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When Blink-182 first started gaining popular velocity toward the end of the '90s, the cheeky Southern California pop-punk trio didn't necessarily seem like the scene's top contenders for longevity. The band's early material was unapologetically bratty, for one thing. Vocalist/bassist Mark Hoppus and vocalist/guitarist Tom DeLonge favored nasal singing styles and a lyrical outlook firmly rooted in the shiftlessness and maturity battles of one's early 20s. After all, the band's first bona fide mainstream hit was a song called "What's My Age Again," from the band's classily named third album, 1999's Enema of the State.
What's more, the group wasn't the only one tackling this kind of warp-speed, melodic, baggy-shorts rock at the time. The class of so-called "new school punk" was huge, with the Warped Tour still dominated by buoyant but aggressive SoCal bands like Unwritten Law, Face to Face, Strung Out, and of course Pennywise.
Almost a decade-and-a-half on, Blink-182 isn't the only act from that general stable still in the race, but it is now pretty much the biggest-selling and the most influential on a new crop of rockers. The band boasts more than 27 million albums sold to date, and its musical reverberations are felt in a new breed of summer festival stalwarts.
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Reigning punk-pop act All Time Low's frontman Alex Gaskarth has frequently and breathlessly cited a love of Blink-182 as the impetus for starting his own band, as have musicians in similarly fizzy acts like Forever the Sickest Kids and the more indie-leaning Wavves. In fact, it seems like citing Blink-182 is downright trendy for a current crop of musicians who were still toddling when the older group's debut album, 1994's Cheshire Cat, first came out. In other words, the band's "indefinite hiatus," which lasted from roughly 2005 to 2009, only served to make its status even more massive.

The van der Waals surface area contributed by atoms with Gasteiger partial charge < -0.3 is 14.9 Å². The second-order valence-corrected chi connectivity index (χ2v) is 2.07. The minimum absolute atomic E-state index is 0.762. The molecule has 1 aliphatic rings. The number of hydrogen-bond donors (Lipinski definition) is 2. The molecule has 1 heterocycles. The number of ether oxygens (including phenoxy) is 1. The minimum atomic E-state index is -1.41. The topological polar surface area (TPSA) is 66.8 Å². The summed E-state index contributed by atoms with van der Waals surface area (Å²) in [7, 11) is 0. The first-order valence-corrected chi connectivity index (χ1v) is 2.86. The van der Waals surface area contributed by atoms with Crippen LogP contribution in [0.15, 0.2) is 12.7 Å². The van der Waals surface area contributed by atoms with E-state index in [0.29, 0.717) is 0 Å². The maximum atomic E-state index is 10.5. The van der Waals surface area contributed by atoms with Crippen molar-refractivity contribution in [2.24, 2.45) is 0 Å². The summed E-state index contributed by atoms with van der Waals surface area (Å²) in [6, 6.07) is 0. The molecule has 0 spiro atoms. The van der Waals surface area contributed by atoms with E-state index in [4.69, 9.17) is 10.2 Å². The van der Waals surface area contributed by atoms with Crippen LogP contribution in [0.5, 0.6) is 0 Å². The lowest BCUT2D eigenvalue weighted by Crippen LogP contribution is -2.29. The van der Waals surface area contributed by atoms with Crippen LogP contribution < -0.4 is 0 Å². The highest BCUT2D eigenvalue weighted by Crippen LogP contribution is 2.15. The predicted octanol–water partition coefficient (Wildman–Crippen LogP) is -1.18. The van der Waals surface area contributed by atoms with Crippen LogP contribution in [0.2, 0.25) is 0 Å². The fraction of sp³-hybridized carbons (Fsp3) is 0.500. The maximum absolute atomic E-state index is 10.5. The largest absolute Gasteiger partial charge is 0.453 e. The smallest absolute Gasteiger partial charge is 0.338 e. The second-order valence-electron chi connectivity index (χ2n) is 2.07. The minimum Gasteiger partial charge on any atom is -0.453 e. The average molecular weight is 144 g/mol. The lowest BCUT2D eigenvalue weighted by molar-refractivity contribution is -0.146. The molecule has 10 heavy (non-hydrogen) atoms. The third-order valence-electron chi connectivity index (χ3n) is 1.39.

DeLonge notices all this but remains equivocal about it. "I don't assume it's everywhere," he says. "It's hard to say because there are a lot of bands who are influenced by Blink that you would never know. Like Jack White from the White Stripes said his favorite video was a Blink video. So I wonder if people get influences from different places and who it is, but yeah, we've been together for almost 20 years, so it's hard to say where we've reached."
If anything, DeLonge prefers to look at his band's lasting impact on work ethic, attitude, and general theme. "We weren't scared to be ourselves and be self-deprecating and have a good time. I think that on our last record before we broke up, we showed signs of real potential of what people liked to see. We strived to become better. So I think we've created an institution that represents suburbia, eternal youth, a little bit of angst, and a little bit of ambition."
Still, there was a Blink-182 sound that started to really gel with the band's second album, 1997's Dude Ranch. It was surely rooted in the tempos of extreme sports and the best traditions of Southern California punk à la the Descendents and company. But what was clear from that first breakout album was that Blink-182 was never too concerned about punk points and never afraid to reach for majorly sceneless hooks and choruses. (Some 14 years on, the best parts of Dude Ranch still sound relatively undated.) Hoppus, DeLonge, and longtime drummer Travis Barker were never afraid to make puerile jokes while their peers were often comparatively dour and busy wringing their hands over scene politics. It's no surprise which MO soon attracted hordes of devotees from wider audiences. Many fans from this early period are still young enough to turn out in droves — and their younger relatives are finally old enough to tag along.